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Once referred to as a “40-year old trapped in a teenage body” and a “Renaissance woman,” Sara Bawany can humbly testify that she has dabbled in many different fields relating to careers, organizations, and Islam. An obsessive baker (and eater), a varsity tennis player, and a Lincoln-Douglas debate veteran, Sara enjoys immersing herself in different activities aside from studying diligently to achieve her goal of becoming a surgeon. Having attended 11 schools in her life from Ohio and Texas to California and Florida, she is a prospective student at a 4-year university next year InshaAllah. Aside from school, she is the Vice President of Muslim Student Association and an active member of her local youth group. Sara rejoices at every opportunity to extend a hand out to the Muslim youth along with anyone in need of a little guidance, moral support, or friend. She is a busy girl what with trying to finish up her senior year dually with her Associate’s degree, but in her spare time, she volunteers excessively, independently studies the Qur’an, and when time permits, has random panic attacks about the future. Sara joined MYM because she strives to be a part of the growing movement in Islamic literature, as well as work with her passion for writing and for Islam. She believes that high emotions and extreme tension are best relieved through writing and she hopes to be able to channel her own feelings into amazing pieces for youth across the world to muse over.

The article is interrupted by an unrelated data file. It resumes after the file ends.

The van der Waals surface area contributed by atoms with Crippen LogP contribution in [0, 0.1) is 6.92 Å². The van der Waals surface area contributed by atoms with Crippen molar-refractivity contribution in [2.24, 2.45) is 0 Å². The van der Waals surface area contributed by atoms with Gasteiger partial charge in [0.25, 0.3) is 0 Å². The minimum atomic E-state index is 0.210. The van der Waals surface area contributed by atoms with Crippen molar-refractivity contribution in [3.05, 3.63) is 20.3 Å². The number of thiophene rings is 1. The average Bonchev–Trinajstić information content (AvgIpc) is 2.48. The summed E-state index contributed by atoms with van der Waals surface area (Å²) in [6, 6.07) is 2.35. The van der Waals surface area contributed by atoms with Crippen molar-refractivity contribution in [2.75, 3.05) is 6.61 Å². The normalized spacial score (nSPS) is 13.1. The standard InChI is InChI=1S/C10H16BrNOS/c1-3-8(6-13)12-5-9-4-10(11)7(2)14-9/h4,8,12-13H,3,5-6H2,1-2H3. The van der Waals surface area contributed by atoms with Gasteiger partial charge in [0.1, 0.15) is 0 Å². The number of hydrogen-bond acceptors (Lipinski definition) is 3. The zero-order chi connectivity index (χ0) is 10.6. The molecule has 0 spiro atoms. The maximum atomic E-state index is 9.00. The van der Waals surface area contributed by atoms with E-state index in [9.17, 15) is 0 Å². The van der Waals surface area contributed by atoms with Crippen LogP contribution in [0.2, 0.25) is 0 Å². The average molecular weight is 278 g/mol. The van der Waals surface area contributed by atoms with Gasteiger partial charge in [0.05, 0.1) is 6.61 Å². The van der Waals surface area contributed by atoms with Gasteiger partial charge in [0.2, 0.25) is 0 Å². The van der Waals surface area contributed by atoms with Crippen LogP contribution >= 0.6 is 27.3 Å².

12 Comments

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    The intensity of this piece blew me away, masha’Allah.
    My favorite lines were “You’re made to enter your grave alone / Compressed beneath your worldly throne.” It does a great job of knocking some sense back into us.

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    Such a riveting and strong poem mashaAllah! Loved every bit of it!